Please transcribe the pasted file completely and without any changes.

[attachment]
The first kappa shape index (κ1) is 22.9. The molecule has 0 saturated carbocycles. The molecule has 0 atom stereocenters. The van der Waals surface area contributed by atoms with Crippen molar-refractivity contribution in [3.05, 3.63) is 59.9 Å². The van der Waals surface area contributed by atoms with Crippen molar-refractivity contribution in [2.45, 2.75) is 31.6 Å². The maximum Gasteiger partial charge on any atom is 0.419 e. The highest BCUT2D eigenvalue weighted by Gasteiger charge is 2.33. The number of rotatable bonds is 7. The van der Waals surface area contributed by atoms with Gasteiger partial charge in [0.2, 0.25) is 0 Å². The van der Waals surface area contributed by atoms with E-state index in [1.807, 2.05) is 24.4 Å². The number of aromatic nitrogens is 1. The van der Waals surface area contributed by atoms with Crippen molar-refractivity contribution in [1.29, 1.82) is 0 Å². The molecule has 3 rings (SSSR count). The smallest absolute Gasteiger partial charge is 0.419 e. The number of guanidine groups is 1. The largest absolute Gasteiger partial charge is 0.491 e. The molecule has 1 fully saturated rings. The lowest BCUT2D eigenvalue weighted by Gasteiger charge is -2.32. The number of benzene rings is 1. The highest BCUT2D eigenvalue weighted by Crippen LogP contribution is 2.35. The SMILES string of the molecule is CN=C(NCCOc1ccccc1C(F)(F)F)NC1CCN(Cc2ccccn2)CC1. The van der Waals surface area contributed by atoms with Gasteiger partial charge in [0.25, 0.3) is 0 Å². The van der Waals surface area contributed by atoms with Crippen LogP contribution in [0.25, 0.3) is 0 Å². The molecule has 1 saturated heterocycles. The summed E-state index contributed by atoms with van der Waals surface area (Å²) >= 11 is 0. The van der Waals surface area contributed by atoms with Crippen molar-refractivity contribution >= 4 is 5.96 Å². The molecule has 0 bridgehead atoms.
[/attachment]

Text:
The first kappa shape index (κ1) is 22.9. The molecule has 0 saturated carbocycles. The molecule has 0 atom stereocenters. The van der Waals surface area contributed by atoms with Crippen molar-refractivity contribution in [3.05, 3.63) is 59.9 Å². The van der Waals surface area contributed by atoms with Crippen molar-refractivity contribution in [2.45, 2.75) is 31.6 Å². The maximum Gasteiger partial charge on any atom is 0.419 e. The highest BCUT2D eigenvalue weighted by Gasteiger charge is 2.33. The number of rotatable bonds is 7. The van der Waals surface area contributed by atoms with Gasteiger partial charge in [0.2, 0.25) is 0 Å². The van der Waals surface area contributed by atoms with E-state index in [1.807, 2.05) is 24.4 Å². The number of aromatic nitrogens is 1. The van der Waals surface area contributed by atoms with Crippen molar-refractivity contribution in [1.29, 1.82) is 0 Å². The molecule has 3 rings (SSSR count). The smallest absolute Gasteiger partial charge is 0.419 e. The number of guanidine groups is 1. The largest absolute Gasteiger partial charge is 0.491 e. The molecule has 1 fully saturated rings. The lowest BCUT2D eigenvalue weighted by Gasteiger charge is -2.32. The number of benzene rings is 1. The highest BCUT2D eigenvalue weighted by Crippen LogP contribution is 2.35. The SMILES string of the molecule is CN=C(NCCOc1ccccc1C(F)(F)F)NC1CCN(Cc2ccccn2)CC1. The van der Waals surface area contributed by atoms with Gasteiger partial charge in [0.25, 0.3) is 0 Å². The van der Waals surface area contributed by atoms with Crippen LogP contribution in [0.25, 0.3) is 0 Å². The molecule has 1 saturated heterocycles. The summed E-state index contributed by atoms with van der Waals surface area (Å²) >= 11 is 0. The van der Waals surface area contributed by atoms with Crippen molar-refractivity contribution >= 4 is 5.96 Å². The molecule has 0 bridgehead atoms.